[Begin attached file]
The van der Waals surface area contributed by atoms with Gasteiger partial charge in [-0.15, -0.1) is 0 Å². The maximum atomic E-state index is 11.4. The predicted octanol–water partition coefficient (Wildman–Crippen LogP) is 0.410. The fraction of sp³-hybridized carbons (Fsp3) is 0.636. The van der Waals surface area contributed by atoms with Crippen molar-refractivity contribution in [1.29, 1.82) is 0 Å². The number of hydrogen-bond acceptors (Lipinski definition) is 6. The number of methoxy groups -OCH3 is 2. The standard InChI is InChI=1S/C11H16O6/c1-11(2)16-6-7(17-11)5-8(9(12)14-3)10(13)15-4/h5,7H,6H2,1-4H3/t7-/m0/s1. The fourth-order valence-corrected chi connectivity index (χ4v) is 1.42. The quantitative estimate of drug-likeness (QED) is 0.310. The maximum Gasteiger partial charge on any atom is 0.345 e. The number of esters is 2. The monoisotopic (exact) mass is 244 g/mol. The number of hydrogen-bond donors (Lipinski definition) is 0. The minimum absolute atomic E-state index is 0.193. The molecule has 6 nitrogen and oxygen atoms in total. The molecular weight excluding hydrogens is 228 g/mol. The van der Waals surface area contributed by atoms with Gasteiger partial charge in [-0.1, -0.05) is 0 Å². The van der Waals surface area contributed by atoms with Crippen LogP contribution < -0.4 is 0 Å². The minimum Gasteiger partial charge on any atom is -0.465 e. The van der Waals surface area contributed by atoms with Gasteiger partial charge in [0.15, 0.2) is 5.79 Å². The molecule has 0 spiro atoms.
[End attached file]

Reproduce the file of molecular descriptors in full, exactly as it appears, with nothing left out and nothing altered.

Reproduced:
The van der Waals surface area contributed by atoms with Gasteiger partial charge in [-0.15, -0.1) is 0 Å². The maximum atomic E-state index is 11.4. The predicted octanol–water partition coefficient (Wildman–Crippen LogP) is 0.410. The fraction of sp³-hybridized carbons (Fsp3) is 0.636. The van der Waals surface area contributed by atoms with Crippen molar-refractivity contribution in [1.29, 1.82) is 0 Å². The number of hydrogen-bond acceptors (Lipinski definition) is 6. The number of methoxy groups -OCH3 is 2. The standard InChI is InChI=1S/C11H16O6/c1-11(2)16-6-7(17-11)5-8(9(12)14-3)10(13)15-4/h5,7H,6H2,1-4H3/t7-/m0/s1. The fourth-order valence-corrected chi connectivity index (χ4v) is 1.42. The quantitative estimate of drug-likeness (QED) is 0.310. The maximum Gasteiger partial charge on any atom is 0.345 e. The number of esters is 2. The monoisotopic (exact) mass is 244 g/mol. The number of hydrogen-bond donors (Lipinski definition) is 0. The minimum absolute atomic E-state index is 0.193. The molecule has 6 nitrogen and oxygen atoms in total. The molecular weight excluding hydrogens is 228 g/mol. The van der Waals surface area contributed by atoms with Gasteiger partial charge in [-0.1, -0.05) is 0 Å². The van der Waals surface area contributed by atoms with Crippen LogP contribution < -0.4 is 0 Å². The minimum Gasteiger partial charge on any atom is -0.465 e. The van der Waals surface area contributed by atoms with Gasteiger partial charge in [0.15, 0.2) is 5.79 Å². The molecule has 0 spiro atoms.